I Spy

on November 01, 2002 by Annlee Ellingson
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A far cry from the 1960s television series on which it's based, which starred Robert Culp and Bill Cosby as secret agents working undercover as a tennis player and his coach, "I Spy" casts Eddie Murphy as boxing champion Kelly Robinson, who is recruited by the U.S. government and paired with secret agent Alexander Scott (Owen Wilson) to recover a stolen jet with an invisibility cloak before it is sold on the black market to a desperate, power-hungry country.

The pairing is a canny one, with Murphy's manic energy contrasting nicely with Wilson's breezy affability. Wilson is fast proving to be an appealing, relatable leading man, and here his southern drawl and seemingly lackadaisical attitude belie his character's working knowledge of the craft of spying. The character's formulaic ineptness is repeatedly refreshingly turned on its head as Alex toys with Kelly's ego to get him to do what he wants, but the see-sawing ultimately is confusing for the audience.

In addition, much of "I Spy's" humor is grounded i the back-and-forth banter between the two leads, but the dialogue comes and goes so fast that 90 percent of the conversation is lost. There's a Harlem Globetrotter metaphor that surely is very apt and funny, though this writer couldn't tell you what it consisted of.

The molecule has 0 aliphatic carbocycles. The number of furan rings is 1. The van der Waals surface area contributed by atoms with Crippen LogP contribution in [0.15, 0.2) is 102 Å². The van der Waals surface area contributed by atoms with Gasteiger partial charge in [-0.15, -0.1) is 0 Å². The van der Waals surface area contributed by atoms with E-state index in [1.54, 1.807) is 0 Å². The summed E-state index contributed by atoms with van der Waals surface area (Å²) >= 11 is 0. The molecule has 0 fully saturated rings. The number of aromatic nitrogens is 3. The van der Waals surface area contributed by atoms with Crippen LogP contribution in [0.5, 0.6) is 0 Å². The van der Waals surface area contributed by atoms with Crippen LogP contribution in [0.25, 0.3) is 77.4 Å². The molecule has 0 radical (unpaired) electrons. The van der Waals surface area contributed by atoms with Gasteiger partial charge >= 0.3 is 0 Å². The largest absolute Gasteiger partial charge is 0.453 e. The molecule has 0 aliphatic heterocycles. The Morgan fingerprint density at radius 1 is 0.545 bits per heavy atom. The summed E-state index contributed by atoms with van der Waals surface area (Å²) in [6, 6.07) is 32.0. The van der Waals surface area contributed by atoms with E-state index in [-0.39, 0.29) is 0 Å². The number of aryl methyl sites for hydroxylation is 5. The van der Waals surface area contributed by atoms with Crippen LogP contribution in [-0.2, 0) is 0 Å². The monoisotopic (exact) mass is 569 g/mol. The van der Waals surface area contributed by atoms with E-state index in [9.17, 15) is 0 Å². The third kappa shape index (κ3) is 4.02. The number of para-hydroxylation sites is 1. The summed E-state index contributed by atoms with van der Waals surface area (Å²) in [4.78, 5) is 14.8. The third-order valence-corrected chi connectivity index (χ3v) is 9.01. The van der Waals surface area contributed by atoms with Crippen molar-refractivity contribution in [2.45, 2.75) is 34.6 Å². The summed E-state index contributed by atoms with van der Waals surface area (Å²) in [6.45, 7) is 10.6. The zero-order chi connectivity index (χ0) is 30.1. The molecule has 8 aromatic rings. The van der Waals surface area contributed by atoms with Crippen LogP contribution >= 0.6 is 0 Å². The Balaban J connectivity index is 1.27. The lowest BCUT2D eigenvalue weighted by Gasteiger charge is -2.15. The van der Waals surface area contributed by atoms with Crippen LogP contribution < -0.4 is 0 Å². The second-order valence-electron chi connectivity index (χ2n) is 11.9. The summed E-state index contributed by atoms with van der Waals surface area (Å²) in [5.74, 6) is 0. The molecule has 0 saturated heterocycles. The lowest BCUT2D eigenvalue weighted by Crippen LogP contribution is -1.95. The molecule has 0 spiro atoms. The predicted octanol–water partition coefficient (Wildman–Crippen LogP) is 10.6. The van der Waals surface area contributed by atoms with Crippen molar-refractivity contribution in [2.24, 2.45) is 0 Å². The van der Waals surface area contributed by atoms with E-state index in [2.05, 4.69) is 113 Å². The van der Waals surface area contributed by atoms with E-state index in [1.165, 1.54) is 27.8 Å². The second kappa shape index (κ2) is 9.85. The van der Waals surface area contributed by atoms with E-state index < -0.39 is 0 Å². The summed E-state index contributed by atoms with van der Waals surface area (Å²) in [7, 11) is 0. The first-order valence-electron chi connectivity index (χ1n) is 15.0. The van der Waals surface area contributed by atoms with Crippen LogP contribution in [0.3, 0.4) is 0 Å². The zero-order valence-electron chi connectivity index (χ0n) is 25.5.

Of course, there are plenty of clever gadgets, big explosions and fast-paced chase scenes that add to the action, but, in the end, "I Spy" is as pedestrian as they come. Starring Eddie Murphy, Owen Wilson, Famke Janssen and Malcolm McDowell. Directed by Betty Thomas. Written by Cormac Wibberley, Marianne Wibberley, Jay Scherick and David Ronn. Produced by Betty Thomas, Jenno Topping, Mario Kassar and Andrew Vajna. Action comedy. A Columbia release. Rated PG-13 for action violence, some sexual content and language. Running time: 95 min

Tags: Eddie Murphy, Owen Wilson, Famke Janssen and Malcolm McDowell. Directed by Betty Thomas. Written by Cormac Wibberley, Marianne Wibberley, Jay Scherick and David Ronn. Produced by Betty Thomas, Jenno Topping, Mario Kassar and Andrew Vajna. Action comedy. A Columbia release, ineptness, undercover, tennis, secret agents
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